We don’t usually think that lawyers and comic book readers have much in common. Certainly, unflattering representations and stereotypes of each abound. Less obviously, perhaps, each also has a disciplinary veneration of the accumulation of textual knowledge and of often obscure narrative detail. For the contemporary comic book reader, there are voluminous collections of past stories, reprinted in hardcover, paperback, and digitally. Taken together, these offer a rich body of fictional work to be consumed for its own sake, as well as to enhance the enjoyment of new stories printed in hundreds of monthly titles. For lawyers, the corpus of case law, an archive whose mastery is one of the ostensible aims of legal training in common law jurisdictions, acts in a similar fashion, having meaning itself as well as giving legal consequence and context to the matter in dispute.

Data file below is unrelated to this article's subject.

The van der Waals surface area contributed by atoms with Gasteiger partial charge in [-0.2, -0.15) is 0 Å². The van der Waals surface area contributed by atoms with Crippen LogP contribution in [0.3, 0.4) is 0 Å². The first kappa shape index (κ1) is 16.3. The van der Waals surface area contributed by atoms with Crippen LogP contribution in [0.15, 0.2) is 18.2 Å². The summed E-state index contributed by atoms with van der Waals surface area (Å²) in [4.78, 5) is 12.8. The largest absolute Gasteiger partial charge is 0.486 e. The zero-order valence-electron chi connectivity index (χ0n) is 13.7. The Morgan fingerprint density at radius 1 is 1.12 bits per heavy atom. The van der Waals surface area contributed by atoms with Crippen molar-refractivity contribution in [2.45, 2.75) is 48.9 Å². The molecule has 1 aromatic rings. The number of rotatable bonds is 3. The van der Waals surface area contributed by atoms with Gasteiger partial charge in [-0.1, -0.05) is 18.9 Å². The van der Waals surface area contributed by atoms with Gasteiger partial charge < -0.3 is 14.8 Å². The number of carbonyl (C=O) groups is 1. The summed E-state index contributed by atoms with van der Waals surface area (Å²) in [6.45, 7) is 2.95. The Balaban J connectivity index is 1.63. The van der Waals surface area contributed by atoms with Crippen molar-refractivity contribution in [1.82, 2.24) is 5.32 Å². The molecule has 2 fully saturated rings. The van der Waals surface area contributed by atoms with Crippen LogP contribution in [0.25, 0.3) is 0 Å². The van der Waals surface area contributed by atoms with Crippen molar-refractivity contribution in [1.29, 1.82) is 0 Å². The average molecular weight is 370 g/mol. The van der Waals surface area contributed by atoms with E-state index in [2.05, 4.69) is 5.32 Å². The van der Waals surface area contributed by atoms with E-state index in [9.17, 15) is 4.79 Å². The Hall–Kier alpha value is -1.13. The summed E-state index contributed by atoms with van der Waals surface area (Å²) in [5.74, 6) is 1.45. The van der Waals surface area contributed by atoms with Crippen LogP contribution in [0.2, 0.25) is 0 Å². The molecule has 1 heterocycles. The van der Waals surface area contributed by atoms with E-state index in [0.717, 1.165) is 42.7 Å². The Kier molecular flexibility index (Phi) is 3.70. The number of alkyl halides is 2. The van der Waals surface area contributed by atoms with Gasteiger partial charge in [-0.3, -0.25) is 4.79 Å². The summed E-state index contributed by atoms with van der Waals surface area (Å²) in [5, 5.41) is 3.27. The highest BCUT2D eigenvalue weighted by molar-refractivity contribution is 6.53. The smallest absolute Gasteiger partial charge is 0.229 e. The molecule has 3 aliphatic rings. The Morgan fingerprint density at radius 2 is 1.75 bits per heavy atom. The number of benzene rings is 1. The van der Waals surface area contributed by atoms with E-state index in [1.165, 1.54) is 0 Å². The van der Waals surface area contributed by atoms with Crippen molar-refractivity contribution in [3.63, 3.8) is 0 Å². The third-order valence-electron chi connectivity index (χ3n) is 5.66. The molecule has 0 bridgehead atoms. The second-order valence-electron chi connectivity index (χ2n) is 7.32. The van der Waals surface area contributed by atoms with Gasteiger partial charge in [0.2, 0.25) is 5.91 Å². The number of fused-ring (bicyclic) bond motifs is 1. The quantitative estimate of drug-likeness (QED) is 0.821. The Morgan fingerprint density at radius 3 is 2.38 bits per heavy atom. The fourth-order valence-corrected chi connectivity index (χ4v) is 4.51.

|Number of pages||28|
|Journal||Law Text Culture|
|Publication status||Published - 2012|